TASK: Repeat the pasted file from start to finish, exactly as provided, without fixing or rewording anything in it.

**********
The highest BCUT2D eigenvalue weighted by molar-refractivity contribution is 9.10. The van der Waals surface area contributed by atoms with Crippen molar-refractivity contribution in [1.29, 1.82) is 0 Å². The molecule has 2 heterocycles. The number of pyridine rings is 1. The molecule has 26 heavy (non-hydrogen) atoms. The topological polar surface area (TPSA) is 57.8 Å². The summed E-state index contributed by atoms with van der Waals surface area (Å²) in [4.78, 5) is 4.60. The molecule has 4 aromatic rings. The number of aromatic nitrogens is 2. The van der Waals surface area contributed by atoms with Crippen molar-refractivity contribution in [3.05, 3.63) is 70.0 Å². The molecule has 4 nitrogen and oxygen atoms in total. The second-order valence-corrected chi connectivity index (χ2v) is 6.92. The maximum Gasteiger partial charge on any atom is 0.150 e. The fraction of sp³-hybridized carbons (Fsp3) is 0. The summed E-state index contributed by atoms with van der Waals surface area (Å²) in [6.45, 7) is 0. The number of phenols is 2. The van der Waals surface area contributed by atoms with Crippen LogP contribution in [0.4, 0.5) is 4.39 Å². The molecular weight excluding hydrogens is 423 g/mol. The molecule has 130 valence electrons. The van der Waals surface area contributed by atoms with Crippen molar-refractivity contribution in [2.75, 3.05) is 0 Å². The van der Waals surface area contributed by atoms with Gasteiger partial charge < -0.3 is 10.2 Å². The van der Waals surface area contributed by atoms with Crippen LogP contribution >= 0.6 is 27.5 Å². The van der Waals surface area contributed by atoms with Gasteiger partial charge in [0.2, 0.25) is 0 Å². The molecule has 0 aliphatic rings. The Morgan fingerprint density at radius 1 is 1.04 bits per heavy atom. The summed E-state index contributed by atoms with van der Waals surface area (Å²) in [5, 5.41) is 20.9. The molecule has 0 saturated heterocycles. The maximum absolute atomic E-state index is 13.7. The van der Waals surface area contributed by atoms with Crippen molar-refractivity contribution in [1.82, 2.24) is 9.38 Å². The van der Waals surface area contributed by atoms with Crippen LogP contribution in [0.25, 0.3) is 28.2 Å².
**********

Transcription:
The highest BCUT2D eigenvalue weighted by molar-refractivity contribution is 9.10. The van der Waals surface area contributed by atoms with Crippen molar-refractivity contribution in [1.29, 1.82) is 0 Å². The molecule has 2 heterocycles. The number of pyridine rings is 1. The molecule has 26 heavy (non-hydrogen) atoms. The topological polar surface area (TPSA) is 57.8 Å². The summed E-state index contributed by atoms with van der Waals surface area (Å²) in [4.78, 5) is 4.60. The molecule has 4 aromatic rings. The number of aromatic nitrogens is 2. The van der Waals surface area contributed by atoms with Crippen molar-refractivity contribution in [3.05, 3.63) is 70.0 Å². The molecule has 4 nitrogen and oxygen atoms in total. The second-order valence-corrected chi connectivity index (χ2v) is 6.92. The maximum Gasteiger partial charge on any atom is 0.150 e. The fraction of sp³-hybridized carbons (Fsp3) is 0. The summed E-state index contributed by atoms with van der Waals surface area (Å²) in [6.45, 7) is 0. The number of phenols is 2. The van der Waals surface area contributed by atoms with Crippen LogP contribution in [0.4, 0.5) is 4.39 Å². The molecular weight excluding hydrogens is 423 g/mol. The molecule has 130 valence electrons. The van der Waals surface area contributed by atoms with Crippen molar-refractivity contribution in [2.75, 3.05) is 0 Å². The van der Waals surface area contributed by atoms with Gasteiger partial charge < -0.3 is 10.2 Å². The van der Waals surface area contributed by atoms with Crippen LogP contribution >= 0.6 is 27.5 Å². The van der Waals surface area contributed by atoms with Gasteiger partial charge in [0.2, 0.25) is 0 Å². The molecule has 0 aliphatic rings. The Morgan fingerprint density at radius 1 is 1.04 bits per heavy atom. The summed E-state index contributed by atoms with van der Waals surface area (Å²) in [5, 5.41) is 20.9. The molecule has 0 saturated heterocycles. The maximum absolute atomic E-state index is 13.7. The van der Waals surface area contributed by atoms with Crippen molar-refractivity contribution in [1.82, 2.24) is 9.38 Å². The van der Waals surface area contributed by atoms with Crippen LogP contribution in [0.25, 0.3) is 28.2 Å².